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Von der Leyen reaches for ideals, but there’s still a war to win – POLITICO

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From the moment European Commission President Ursula von der Leyen entered the European Parliament on Wednesday, the theme of her third State of the Union address was never in question: saving democracy.

Dressed in the now familiar yellow and blue of the Ukrainian flag, von der Leyen was blunt: “Never before has this Parliament debated the state of our union with war raging on European soil,” she began, setting the tone for her speech. . “This is about autocracy against democracy.”

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If the war in Ukraine has turned the world order upside down and destroyed the people of Ukraine, it has also given the EU a new purpose.

It has led to mea culpas over the EU’s Russia policy and to an acknowledgment that it was wrong to pursue Moscow with pipelines. It has cemented the EU’s stance against China – it was only suggested as a partner in a potential trade deal last year. And it has revived long-dormant talks about eastward expansion to preserve democratic values ​​along EU borders, with leaders granting Ukraine and Moldova candidate status earlier this year.

Yet at times the crisis has also revealed a gap between the EU’s lofty ideals and its ability to perform quickly. That theme was woven into Wednesday’s powerful speech, when von der Leyen made firm appeals that did not always align with the likely direction of EU members.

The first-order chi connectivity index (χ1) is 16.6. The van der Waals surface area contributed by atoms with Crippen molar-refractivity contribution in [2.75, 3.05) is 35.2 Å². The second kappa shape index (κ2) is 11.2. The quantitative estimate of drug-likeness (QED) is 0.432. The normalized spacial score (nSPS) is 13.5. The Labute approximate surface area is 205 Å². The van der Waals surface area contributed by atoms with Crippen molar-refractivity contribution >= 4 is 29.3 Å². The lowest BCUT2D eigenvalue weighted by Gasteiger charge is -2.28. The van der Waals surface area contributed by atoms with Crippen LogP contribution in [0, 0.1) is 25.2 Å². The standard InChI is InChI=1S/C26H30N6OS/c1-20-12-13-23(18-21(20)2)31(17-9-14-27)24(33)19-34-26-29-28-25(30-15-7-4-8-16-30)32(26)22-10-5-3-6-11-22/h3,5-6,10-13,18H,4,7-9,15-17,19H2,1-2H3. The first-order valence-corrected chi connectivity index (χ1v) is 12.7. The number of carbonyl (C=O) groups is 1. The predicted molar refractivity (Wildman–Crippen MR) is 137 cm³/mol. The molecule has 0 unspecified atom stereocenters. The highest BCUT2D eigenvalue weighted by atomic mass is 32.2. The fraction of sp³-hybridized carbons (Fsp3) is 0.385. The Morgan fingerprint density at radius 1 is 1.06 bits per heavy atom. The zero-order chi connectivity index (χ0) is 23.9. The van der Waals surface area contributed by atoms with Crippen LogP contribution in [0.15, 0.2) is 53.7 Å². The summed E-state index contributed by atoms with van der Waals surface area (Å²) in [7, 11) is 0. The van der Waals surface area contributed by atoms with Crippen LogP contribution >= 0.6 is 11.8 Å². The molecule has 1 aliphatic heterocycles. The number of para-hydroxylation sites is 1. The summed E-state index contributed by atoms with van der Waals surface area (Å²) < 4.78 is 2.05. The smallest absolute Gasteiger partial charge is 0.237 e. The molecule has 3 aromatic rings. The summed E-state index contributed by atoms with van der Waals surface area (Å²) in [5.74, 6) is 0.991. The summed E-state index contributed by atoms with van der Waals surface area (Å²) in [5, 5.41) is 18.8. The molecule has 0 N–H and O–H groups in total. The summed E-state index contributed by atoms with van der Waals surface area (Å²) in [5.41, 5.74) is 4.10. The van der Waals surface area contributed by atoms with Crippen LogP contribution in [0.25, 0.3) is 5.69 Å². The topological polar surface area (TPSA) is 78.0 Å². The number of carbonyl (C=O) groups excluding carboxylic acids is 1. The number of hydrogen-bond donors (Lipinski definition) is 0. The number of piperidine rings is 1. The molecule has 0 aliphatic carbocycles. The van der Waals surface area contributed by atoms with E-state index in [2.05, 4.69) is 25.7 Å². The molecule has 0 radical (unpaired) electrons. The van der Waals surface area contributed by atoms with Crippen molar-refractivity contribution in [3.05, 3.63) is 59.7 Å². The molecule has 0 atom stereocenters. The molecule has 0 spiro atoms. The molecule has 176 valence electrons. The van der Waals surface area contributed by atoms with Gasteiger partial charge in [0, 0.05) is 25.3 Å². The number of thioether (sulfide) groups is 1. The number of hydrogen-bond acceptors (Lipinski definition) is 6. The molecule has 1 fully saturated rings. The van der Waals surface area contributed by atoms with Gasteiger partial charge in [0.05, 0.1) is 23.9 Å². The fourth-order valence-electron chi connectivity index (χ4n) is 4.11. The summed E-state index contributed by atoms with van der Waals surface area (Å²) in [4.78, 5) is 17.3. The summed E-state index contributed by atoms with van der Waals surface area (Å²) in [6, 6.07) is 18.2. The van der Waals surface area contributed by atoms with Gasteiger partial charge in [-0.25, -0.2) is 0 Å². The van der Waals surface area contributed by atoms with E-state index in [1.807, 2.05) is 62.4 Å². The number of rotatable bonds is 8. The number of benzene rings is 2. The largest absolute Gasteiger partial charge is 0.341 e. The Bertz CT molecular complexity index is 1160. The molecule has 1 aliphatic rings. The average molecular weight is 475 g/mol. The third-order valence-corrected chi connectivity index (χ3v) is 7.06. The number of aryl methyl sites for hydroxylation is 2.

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A switching SOTEU

The EU’s annual State of the Union address is typically an opportunity for the Commission President to finalize a list of achievements and set policy priorities for the year ahead.

This year’s episode was about something bigger.

Yes, there were specific pledges – details of previously suggested tariffs to raise billions from energy companies, plans for a new European Hydrogen Bank, new EU legislation on critical raw materials, all designed to move Europe away from a dependency on other countries and its own resources.

But Wednesday’s speech was less about legislative proposals and more about advocating for European values.

“This is not just a war that Russia is unleashing against Ukraine,” she said. “This is a war against our energy, a war against our economy, a war against our values ​​and a war against our future.”

Von der Leyen outlined a vision of Europe’s place in the world as opposed to its place in the arc of history.

The post-World War II international system, established to bolster peace and security, has today become “the target of Russian missiles,” she said. And Moscow has continued to denounce Beijing, with Russia’s Vladimir Putin and China’s Xi Jinping set to meet this week to discuss the war in Ukraine, among other things.

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Echoing the language of US President Joe Biden, who regularly calls for an alliance of like-minded democracies, von der Leyen pleaded with her audience, “Now is the time to invest in the power of democracies.”

Moscow continues to sue Beijing, while Russia’s Vladimir Putin and China’s Xi Jinping will meet this week to discuss war in Ukraine | Nicolas Asfouri/AFP via Getty Images

And then she broadened the scope: “This work begins with the core group of our like-minded partners: our friends in every democratic nation in the world.”